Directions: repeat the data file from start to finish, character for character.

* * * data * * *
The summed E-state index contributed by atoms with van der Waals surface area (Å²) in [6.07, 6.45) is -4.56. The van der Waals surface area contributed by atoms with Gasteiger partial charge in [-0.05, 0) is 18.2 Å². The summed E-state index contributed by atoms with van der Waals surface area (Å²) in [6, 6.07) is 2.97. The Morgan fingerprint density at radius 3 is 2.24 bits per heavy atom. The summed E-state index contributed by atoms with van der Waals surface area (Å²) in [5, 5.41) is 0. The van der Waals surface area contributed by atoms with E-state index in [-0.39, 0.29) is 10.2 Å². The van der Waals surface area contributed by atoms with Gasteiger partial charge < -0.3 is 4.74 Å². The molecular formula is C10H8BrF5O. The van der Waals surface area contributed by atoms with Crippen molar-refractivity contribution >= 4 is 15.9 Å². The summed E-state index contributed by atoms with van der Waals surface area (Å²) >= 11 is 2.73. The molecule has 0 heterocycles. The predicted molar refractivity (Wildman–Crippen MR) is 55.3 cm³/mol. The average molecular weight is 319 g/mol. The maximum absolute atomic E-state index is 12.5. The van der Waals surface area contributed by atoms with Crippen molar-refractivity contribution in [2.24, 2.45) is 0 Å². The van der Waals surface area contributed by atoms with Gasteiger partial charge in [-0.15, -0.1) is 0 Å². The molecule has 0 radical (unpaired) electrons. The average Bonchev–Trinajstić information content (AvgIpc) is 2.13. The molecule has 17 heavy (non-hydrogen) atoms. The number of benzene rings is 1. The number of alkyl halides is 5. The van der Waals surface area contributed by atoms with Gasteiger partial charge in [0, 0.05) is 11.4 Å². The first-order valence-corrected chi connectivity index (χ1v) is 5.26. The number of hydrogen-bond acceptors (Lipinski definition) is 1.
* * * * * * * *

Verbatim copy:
The summed E-state index contributed by atoms with van der Waals surface area (Å²) in [6.07, 6.45) is -4.56. The van der Waals surface area contributed by atoms with Gasteiger partial charge in [-0.05, 0) is 18.2 Å². The summed E-state index contributed by atoms with van der Waals surface area (Å²) in [6, 6.07) is 2.97. The Morgan fingerprint density at radius 3 is 2.24 bits per heavy atom. The summed E-state index contributed by atoms with van der Waals surface area (Å²) in [5, 5.41) is 0. The van der Waals surface area contributed by atoms with E-state index in [-0.39, 0.29) is 10.2 Å². The van der Waals surface area contributed by atoms with Gasteiger partial charge < -0.3 is 4.74 Å². The molecular formula is C10H8BrF5O. The van der Waals surface area contributed by atoms with Crippen molar-refractivity contribution >= 4 is 15.9 Å². The summed E-state index contributed by atoms with van der Waals surface area (Å²) >= 11 is 2.73. The molecule has 0 heterocycles. The predicted molar refractivity (Wildman–Crippen MR) is 55.3 cm³/mol. The average molecular weight is 319 g/mol. The maximum absolute atomic E-state index is 12.5. The van der Waals surface area contributed by atoms with Crippen molar-refractivity contribution in [2.24, 2.45) is 0 Å². The van der Waals surface area contributed by atoms with Gasteiger partial charge in [-0.15, -0.1) is 0 Å². The molecule has 0 radical (unpaired) electrons. The average Bonchev–Trinajstić information content (AvgIpc) is 2.13. The molecule has 17 heavy (non-hydrogen) atoms. The number of benzene rings is 1. The number of alkyl halides is 5. The van der Waals surface area contributed by atoms with Gasteiger partial charge in [0, 0.05) is 11.4 Å². The first-order valence-corrected chi connectivity index (χ1v) is 5.26. The number of hydrogen-bond acceptors (Lipinski definition) is 1.